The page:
Laboratory, vitamins & Co.

What nutrients can be missing from a vegan or vegetarian diet?

If you follow a vegetarian or vegan/plant-based diet, you will certainly ask yourself whether your body is sufficiently supplied with nutrients. Depending on the respective diet, it is indeed necessary to pay attention to a sufficient supply of certain nutrients or to check them via blood values. With an unfavourable choice of food, a deficiency of the following values could easily occur.

Vitamin B12

Unfortunately, vitamin B12 is not found in plants in a form that we humans can use and is therefore one of the critical nutrients of a vegan diet. Therefore, it is recommended to supplement vitamin B12 if you follow a vegan diet and avoid animal foods. The vitamin B12 level in the blood provides an orientation regarding our vitamin B12 status.
Holo-transcobalamin is the active form of vitamin B12 that is actually effective in the body. This value is therefore a sensitive indicator of the extent to which you are currently supplied with vitamin B12.

Iron status

By abstaining from animal products, the body is deprived of an "easy" source of iron. Since it is more difficult for the body to utilise iron from plants, vegetarians and vegans can develop an iron deficiency if their food composition is not sufficiently balanced. We can get an idea of your iron status by means of a small blood count, iron and ferritin.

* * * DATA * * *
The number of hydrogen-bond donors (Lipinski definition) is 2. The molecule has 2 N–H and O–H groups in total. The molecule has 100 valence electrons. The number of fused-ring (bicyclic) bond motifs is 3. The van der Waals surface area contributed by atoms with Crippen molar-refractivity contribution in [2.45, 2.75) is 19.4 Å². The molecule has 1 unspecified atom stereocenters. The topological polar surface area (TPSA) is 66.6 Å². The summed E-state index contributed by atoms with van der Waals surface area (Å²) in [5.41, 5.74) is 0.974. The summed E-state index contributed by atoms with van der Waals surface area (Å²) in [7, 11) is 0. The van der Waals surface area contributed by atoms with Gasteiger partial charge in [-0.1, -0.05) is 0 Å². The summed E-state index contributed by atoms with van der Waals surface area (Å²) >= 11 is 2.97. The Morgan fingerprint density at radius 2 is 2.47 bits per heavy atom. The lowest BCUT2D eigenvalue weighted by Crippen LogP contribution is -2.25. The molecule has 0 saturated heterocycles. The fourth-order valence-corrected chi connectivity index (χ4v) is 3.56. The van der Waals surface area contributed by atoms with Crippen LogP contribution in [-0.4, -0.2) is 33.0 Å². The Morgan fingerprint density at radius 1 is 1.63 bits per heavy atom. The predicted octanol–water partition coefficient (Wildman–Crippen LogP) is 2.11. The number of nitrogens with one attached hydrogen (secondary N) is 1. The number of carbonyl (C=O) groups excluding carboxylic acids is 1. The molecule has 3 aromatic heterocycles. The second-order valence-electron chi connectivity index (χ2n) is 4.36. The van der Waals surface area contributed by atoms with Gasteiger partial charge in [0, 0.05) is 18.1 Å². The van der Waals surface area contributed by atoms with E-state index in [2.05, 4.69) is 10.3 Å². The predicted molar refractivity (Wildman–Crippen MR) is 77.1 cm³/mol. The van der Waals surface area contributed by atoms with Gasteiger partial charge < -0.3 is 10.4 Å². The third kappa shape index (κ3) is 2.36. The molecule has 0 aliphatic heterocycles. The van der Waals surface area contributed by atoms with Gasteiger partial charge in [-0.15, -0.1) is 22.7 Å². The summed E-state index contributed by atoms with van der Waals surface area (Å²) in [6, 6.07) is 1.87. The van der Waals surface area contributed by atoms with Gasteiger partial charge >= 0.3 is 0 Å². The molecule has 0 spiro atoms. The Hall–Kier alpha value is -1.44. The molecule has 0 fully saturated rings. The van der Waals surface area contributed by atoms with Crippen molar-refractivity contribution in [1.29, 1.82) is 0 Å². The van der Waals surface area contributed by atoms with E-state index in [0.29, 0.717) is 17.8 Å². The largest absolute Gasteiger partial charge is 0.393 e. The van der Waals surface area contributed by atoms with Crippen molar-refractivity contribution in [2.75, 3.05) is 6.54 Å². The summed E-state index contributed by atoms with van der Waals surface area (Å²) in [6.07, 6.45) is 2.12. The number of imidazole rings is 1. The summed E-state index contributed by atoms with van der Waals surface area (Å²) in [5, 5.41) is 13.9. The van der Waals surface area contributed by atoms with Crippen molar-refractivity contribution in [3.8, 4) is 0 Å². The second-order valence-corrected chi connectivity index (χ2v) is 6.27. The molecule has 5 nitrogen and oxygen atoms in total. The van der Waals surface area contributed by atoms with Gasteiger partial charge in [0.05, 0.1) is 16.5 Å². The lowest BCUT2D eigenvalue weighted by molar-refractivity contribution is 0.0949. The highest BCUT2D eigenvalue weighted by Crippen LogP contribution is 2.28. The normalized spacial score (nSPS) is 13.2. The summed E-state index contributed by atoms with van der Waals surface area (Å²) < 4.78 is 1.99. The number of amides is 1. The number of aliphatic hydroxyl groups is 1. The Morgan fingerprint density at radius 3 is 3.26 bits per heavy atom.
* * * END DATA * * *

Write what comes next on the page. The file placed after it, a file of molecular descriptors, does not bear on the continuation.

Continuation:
Vitamin D

Our body can produce Vitamin D itself if enough sunlight hits our skin. In the winter months, the production of Vitamin D may be limited, so that your body may also depend on the supply "from outside".

The vitamin D intake via the diet is actually lower in vegans and vegetarians than in people with a mixed diet. However, since there are actually only a few foods rich in vitamin D (e.g. fatty fish such as salmon, eel, herring), these differences play a somewhat subordinate role for the vitamin D status. Thus, the decisive factor for the vitamin D level is not the diet, but above all the latitude where you live, your daily routine (time with sun exposure), the colour of your skin and whether you use supplements or not. The blood value 25-OH-D (25-hydroxyvitamin D serum concentration) gives us information about your supply status.

With an unbalanced selection of purely plant-based foods, a deficiency of vitamin B2, folic acid, iodine, zinc and selenium can also occur. Here one would discuss in the individual case whether a control is necessary.

What can I do myself?

Do you feel listless, tired, unable to perform adequately and do you see a connection with your diet? Do you feel uncertain about a sufficient supply of relevant nutrients in your diet?
Please feel free to discuss this with our team of doctors. We will give you nutritional recommendations and plan relevant laboratory tests to detect possible nutrient deficiencies.

Good to know: Currently, laboratory tests are only covered by the statutory health insurance if there is a specific medical indication and not as a preventive measure, e.g. in the case of a vegan or vegetarian diet without complaints.